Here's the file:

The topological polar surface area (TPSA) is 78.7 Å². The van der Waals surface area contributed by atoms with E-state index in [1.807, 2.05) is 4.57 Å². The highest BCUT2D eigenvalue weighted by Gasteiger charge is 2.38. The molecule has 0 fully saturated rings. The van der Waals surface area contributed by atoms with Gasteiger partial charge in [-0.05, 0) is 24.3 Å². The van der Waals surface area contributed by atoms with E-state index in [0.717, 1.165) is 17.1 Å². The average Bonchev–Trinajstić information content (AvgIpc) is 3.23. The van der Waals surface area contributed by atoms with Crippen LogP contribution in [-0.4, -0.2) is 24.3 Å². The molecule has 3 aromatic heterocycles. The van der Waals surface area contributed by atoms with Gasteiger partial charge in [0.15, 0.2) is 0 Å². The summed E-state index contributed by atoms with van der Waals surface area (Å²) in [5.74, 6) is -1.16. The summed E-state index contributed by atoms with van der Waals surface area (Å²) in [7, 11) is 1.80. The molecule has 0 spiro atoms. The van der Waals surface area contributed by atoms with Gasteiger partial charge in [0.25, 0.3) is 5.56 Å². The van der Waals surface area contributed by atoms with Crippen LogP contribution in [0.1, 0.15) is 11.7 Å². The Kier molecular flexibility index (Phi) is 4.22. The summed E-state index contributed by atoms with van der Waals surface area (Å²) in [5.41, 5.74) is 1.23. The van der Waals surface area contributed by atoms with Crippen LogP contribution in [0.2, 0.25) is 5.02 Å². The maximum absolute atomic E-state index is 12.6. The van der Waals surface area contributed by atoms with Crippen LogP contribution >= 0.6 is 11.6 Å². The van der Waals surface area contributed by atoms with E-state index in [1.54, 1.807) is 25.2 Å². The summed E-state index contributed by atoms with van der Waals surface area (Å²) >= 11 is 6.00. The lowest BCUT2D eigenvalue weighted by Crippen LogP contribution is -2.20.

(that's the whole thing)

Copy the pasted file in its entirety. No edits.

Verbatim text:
The topological polar surface area (TPSA) is 78.7 Å². The van der Waals surface area contributed by atoms with E-state index in [1.807, 2.05) is 4.57 Å². The highest BCUT2D eigenvalue weighted by Gasteiger charge is 2.38. The molecule has 0 fully saturated rings. The van der Waals surface area contributed by atoms with Gasteiger partial charge in [-0.05, 0) is 24.3 Å². The van der Waals surface area contributed by atoms with E-state index in [0.717, 1.165) is 17.1 Å². The average Bonchev–Trinajstić information content (AvgIpc) is 3.23. The van der Waals surface area contributed by atoms with Crippen LogP contribution in [-0.4, -0.2) is 24.3 Å². The molecule has 3 aromatic heterocycles. The van der Waals surface area contributed by atoms with Gasteiger partial charge in [0.15, 0.2) is 0 Å². The summed E-state index contributed by atoms with van der Waals surface area (Å²) in [5.74, 6) is -1.16. The summed E-state index contributed by atoms with van der Waals surface area (Å²) in [7, 11) is 1.80. The molecule has 0 spiro atoms. The van der Waals surface area contributed by atoms with Gasteiger partial charge in [0.25, 0.3) is 5.56 Å². The van der Waals surface area contributed by atoms with Crippen LogP contribution in [0.1, 0.15) is 11.7 Å². The Kier molecular flexibility index (Phi) is 4.22. The summed E-state index contributed by atoms with van der Waals surface area (Å²) in [5.41, 5.74) is 1.23. The van der Waals surface area contributed by atoms with Crippen LogP contribution in [0.2, 0.25) is 5.02 Å². The maximum absolute atomic E-state index is 12.6. The van der Waals surface area contributed by atoms with Crippen LogP contribution >= 0.6 is 11.6 Å². The van der Waals surface area contributed by atoms with E-state index in [1.54, 1.807) is 25.2 Å². The summed E-state index contributed by atoms with van der Waals surface area (Å²) >= 11 is 6.00. The lowest BCUT2D eigenvalue weighted by Crippen LogP contribution is -2.20.